Gene regulatory network of unfolded protein response genes in endoplasmic reticulum stress

Sayuri Takayanagi, Riga Fukuda, Yuuki Takeuchi, Sakiko Tsukada, Kenichi Yoshida
Cell Stress & Chaperones 2013, 18 (1): 11-23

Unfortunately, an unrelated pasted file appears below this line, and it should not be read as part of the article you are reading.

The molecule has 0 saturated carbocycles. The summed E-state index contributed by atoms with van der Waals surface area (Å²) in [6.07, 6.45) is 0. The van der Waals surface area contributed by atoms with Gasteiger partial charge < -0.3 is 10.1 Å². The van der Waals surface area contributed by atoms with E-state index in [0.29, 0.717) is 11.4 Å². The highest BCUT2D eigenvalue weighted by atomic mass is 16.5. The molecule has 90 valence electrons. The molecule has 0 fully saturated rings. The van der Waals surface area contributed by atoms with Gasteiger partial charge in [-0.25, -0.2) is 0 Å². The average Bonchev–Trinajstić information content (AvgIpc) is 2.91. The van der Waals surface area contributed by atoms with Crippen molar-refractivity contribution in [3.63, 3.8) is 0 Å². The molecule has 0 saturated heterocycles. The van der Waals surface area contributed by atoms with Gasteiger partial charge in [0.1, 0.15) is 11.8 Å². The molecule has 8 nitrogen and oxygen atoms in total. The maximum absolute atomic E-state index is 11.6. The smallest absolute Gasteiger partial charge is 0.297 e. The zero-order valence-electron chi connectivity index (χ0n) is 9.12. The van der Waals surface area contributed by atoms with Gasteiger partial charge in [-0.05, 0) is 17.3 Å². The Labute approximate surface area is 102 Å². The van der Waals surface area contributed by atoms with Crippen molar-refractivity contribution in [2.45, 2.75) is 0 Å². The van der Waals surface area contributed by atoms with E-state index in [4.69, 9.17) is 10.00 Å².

In the endoplasmic reticulum (ER), secretory and membrane proteins are properly folded and modified, and the failure of these processes leads to ER stress. At the same time, unfolded protein response (UPR) genes are activated to maintain homeostasis. Despite the thorough characterization of the individual gene regulation of UPR genes to date, further investigation of the mutual regulation among UPR genes is required to understand the complex mechanism underlying the ER stress response. In this study, we aimed to reveal a gene regulatory network formed by UPR genes, including immunoglobulin heavy chain-binding protein (BiP), X-box binding protein 1 (XBP1), C/EBP [CCAAT/enhancer-binding protein]-homologous protein (CHOP), PKR-like endoplasmic reticulum kinase (PERK), inositol-requiring 1 (IRE1), activating transcription factor 6 (ATF6), and ATF4. For this purpose, we focused on promoter-luciferase reporters for BiP, XBP1, and CHOP genes, which bear an ER stress response element (ERSE), and p5 × ATF6-GL3, which bears an unfolded protein response element (UPRE). We demonstrated that the luciferase activities of the BiP and CHOP promoters were upregulated by all the UPR genes, whereas those of the XBP1 promoter and p5 × ATF6-GL3 were upregulated by all the UPR genes except for BiP, CHOP, and ATF4 in HeLa cells. Therefore, an ERSE- and UPRE-centered gene regulatory network of UPR genes could be responsible for the robustness of the ER stress response. Finally, we revealed that BiP protein was degraded when cells were treated with DNA-damaging reagents, such as etoposide and doxorubicin; this finding suggests that the expression level of BiP is tightly regulated at the post-translational level, rather than at the transcriptional level, in the presence of DNA damage.

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